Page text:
Spider-Man #53: By Mackie / Lyle
Aah the Clone saga, without doubt the period of Spider-history that divides fanboys opinions more than any other. Whether you love it or hate, chances are you have an opinion on it. When I started picking up comic books as a fresh faced six year old, they were knee deep in the clone saga, and hence I look back on it with fond memories. However, there are obviously a great many people who would not share this view, indeed there are many who see the clone saga as the proverbial dark age of Spider-Man's publication history. For the most part I totally disagree with this, while Spider-Man has seen better times the clone saga includes some very solid stories from top creators such as Jurgens, Defalco, Bagley and Romita Jr. However, that is not to say that it did not contain a fair few godawful stories. This clunker is one of them.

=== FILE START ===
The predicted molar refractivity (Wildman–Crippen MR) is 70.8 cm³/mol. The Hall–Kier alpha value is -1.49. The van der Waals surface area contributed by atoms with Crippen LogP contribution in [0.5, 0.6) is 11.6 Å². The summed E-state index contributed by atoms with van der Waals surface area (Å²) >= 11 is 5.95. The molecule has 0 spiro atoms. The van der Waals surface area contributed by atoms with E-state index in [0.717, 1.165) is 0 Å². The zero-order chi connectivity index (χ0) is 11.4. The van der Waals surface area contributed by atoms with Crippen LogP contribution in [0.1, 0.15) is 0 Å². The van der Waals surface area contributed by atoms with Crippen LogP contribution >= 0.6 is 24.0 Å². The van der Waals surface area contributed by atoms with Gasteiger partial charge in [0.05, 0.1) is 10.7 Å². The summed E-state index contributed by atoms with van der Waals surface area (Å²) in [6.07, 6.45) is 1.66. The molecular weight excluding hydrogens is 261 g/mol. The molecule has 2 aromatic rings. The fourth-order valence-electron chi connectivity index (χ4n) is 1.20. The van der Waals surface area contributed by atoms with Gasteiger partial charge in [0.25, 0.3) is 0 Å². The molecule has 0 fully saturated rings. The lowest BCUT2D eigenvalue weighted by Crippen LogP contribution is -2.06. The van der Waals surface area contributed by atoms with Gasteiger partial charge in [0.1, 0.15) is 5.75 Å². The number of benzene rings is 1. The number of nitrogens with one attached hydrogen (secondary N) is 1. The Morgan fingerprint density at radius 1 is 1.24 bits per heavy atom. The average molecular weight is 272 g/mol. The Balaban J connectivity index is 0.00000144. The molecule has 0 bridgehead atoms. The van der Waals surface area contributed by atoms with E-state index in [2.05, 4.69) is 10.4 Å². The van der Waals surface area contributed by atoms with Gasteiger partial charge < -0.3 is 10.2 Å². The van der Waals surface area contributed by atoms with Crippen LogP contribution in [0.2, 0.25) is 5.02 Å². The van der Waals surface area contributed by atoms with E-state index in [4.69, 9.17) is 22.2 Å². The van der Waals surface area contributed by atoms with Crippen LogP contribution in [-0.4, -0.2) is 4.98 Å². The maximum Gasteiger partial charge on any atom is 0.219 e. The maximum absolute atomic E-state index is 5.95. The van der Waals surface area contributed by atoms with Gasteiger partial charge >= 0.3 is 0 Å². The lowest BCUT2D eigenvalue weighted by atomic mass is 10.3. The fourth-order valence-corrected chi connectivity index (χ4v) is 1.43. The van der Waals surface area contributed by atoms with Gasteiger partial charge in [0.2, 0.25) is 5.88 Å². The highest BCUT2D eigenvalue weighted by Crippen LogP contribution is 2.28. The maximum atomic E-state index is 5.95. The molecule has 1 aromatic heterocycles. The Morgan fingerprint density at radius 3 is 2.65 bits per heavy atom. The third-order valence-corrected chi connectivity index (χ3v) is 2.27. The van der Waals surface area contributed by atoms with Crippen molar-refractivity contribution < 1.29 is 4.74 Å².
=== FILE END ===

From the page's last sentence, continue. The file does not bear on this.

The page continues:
This storyline, 'The Exile Returns' is one of the gaps in my clone saga collection, and I have longed to pick it up since I learned that it featured Ben Reilly taking down Venom. On this note, when I saw part four of the aforemention storyline for a knockdown price of 50p in Mega City Comics it was a no brainer! Undeterred by the fact that I was coming in at the conclusion of a four parter, I filled myself in on the plot and settled down to read what I hoped would be one of the high points of the clone saga. However, this issue was the exact opposite, one of the definite low points of the saga. Howard Mackie is a writer who often gets a lot of unfair stick, but this really is turgid stuff. His dialogue is atrocious, cliched rubbish that really has no place in modern comic books. The narrative captions he uses are even worse, hilariously overdramatic. However, for his faults the way that Reilly eventually beats Venom is fairly imaginative, and visually interesting. Tom Lyle's artwork is also slightly above average, and is something of a saving grace for the issue, although that isn't really saying much. Reading the issue in hindsight also rams home just how inconsequential some of Mackie's subplots were. The Grim Hunter? Ken Ellis? Jacob Raven? Where are these characters now? The answer gives a clue about Mackie's talent for introducing new characters and plots. A very dissapointing issue from a writer who I know can do much better.